Quinoa – Are We Bad for Loving It?

Quinoa is Highly Nutritious and Delicious and We Love It, But Should We Eat It?

Quinoa Farmers

I, along with hundreds of thousands of other discerning souls, discovered quinoa several years ago, and it was love at first bite.

Quinoa is a non-grain, gluten free, high fiber, high protein, alkaline, high in healthy fat. Quinoa seemed like the answer to our prayers, a yummy, adaptable and nourishing food that even diabetics could eat.

Quinoa Nutrition Data, 1 cup cooked quinoa, 185g: 222 cal, 39g carb, 4g fat, 8g protein, 5g fiber, iron 15% DV, good source Vit E, folate, magnesium, phosphorus, manganese, estimated glycemic load 18

Savvy Vegetarian has developed many tasty quinoa recipes, showing the versatility of this not-quite-grain. And we feel that we’ve only begun to explore all the quinoa possibilities.

Sadly, quinoa has become very expensive, because the demand exceeds the supply.

For instance, Costco, the big discount chain, recently discontinued selling quinoa at many of its stores, because their supplier wasn’t able to give them the amounts they needed at the price they wanted to pay. That was a black day for quinoa lovers!

At our local natural food store, we pay close to $4 a pound now for quinoa – and that’s cheap (although not as cheap as Costco).

The reason for the scarcity is that most of the quinoa we eat is imported from South America, and grown at high altitudes in the Andes mountains by small indigenous farmers. They can only grow so much, because quinoa is kind of picky – it won’t grow just any old place.

That’s why quinoa growing hasn’t taken hold on a large scale in N. America. Although a small amount is being raised successfully in Saskatchewan by Northern Quinoa Corp., and in Colorado at White Mountain Farm, the growers are far from able to meet anything but local demand.

Quinoa also requires extensive processing after harvesting, to get rid of the saponin coating which makes quinoa taste soapy and bitter, and can cause allergic reactions in some people.

Almost all of the quinoa available in N. America has been processed like that, so it just needs a quick rinse, not 5 thorough rinses as it would otherwise need to get rid of the saponin.

There’s another more serious downside to quinoa, beside the scarcity and the cost, and many have questioned whether we should be eating it at all.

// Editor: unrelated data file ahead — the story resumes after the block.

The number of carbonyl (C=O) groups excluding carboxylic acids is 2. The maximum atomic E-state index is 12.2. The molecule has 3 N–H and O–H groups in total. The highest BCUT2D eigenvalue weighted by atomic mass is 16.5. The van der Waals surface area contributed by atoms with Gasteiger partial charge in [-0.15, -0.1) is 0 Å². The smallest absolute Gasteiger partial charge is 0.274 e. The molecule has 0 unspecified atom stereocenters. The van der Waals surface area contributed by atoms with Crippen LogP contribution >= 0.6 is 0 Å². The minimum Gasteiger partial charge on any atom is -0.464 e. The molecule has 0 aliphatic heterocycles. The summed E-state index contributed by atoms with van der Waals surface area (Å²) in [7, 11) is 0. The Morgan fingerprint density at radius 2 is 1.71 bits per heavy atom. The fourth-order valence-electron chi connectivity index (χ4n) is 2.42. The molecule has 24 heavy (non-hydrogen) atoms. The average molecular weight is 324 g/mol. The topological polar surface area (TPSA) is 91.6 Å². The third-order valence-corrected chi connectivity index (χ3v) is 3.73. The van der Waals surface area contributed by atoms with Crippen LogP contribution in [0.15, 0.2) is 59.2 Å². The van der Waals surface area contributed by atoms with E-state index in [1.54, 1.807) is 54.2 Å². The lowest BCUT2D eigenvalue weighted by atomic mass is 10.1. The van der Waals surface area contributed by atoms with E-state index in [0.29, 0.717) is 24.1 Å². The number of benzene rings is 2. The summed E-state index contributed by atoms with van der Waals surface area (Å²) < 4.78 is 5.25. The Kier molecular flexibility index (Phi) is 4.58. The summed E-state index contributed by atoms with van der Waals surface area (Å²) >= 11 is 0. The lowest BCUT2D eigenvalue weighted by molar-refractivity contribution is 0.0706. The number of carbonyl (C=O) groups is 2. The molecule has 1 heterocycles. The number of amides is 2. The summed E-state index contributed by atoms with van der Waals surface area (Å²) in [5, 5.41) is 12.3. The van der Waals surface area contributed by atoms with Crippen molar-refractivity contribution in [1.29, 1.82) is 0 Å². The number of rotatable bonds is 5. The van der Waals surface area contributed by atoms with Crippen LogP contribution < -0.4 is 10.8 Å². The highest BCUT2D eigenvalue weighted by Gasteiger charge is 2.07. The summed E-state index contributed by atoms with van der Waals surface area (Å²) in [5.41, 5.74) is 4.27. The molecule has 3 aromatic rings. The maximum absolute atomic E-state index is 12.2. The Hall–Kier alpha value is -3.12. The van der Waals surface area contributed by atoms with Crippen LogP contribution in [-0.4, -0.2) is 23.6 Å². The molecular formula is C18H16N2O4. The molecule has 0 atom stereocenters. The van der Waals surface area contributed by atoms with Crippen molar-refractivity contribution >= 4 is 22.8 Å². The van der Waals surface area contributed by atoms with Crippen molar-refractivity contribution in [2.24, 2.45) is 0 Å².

The good news is that indigenous S. American farmers are making lots of money from growing quinoa and selling it through farming co-ops to quinoa lovers in America and Europe, who can’t get enough of it, no matter the cost.

The bad news is that quinoa was a staple food in the rural S. American diet, because that was one of the few crops they could grow, and they couldn’t afford anything else. But because of the quinoa craze, they’re growing and selling all the quinoa they possibly can.

Some say that people in quinoa growing regions aren’t eating much quinoa anymore, because now they can afford to buy other foods – like meat, rice, and tasty processed foods that previously only affluent urban S. Americans could afford. Those who want to continue eating quinoa are finding it rather expensive.

From the reports I’ve read, quinoa wasn’t well known in the S. American countries where it is grown. The farmers who grew it ate it, along with other rural residents. Of course they thrived on it, but they had to do all the processing, and their quinoa was not pre-washed, so they had to do the time and labor intensive cleaning to lose the saponin.

As far as I can tell, the farmers and others in rural S. America eat quinoa if they choose and can afford it. The government of Bolivia has taken some steps to ensure local supply by setting up agricultural subsidies for quinoa growers to support local sales, and they’re encouraging people to eat quinoa. Of course a lot depends on how well policies like that are applied.

Laetitia Mailhes in her article ‘Global Trade Conundrum: The Case of Quinoa’, explores these issues at length and in much more depth than I do here.

To me, it’s not surprising that when the farmers got lots of money from selling quinoa, they went for a more varied, convenient diet – even if it wasn’t as nutritious. That’s a common scenario all over the world – right or wrong.

As Will Burdick said in his article Against the Global Grain, The Lesson of Quinoa’s Incredible Popularity:

“So many people are eating a healthy food that they are driving up the demand for it, which means more people will grow it and make a living off of selling it and it will become more common and so more people will eat it.”

“It’s also a symptom of globalization generally … Some diets in Bolivia have probably been changed forever. The issues that led to that, though, are really not limited to an increased demand for quinoa. They’re geopolitical.”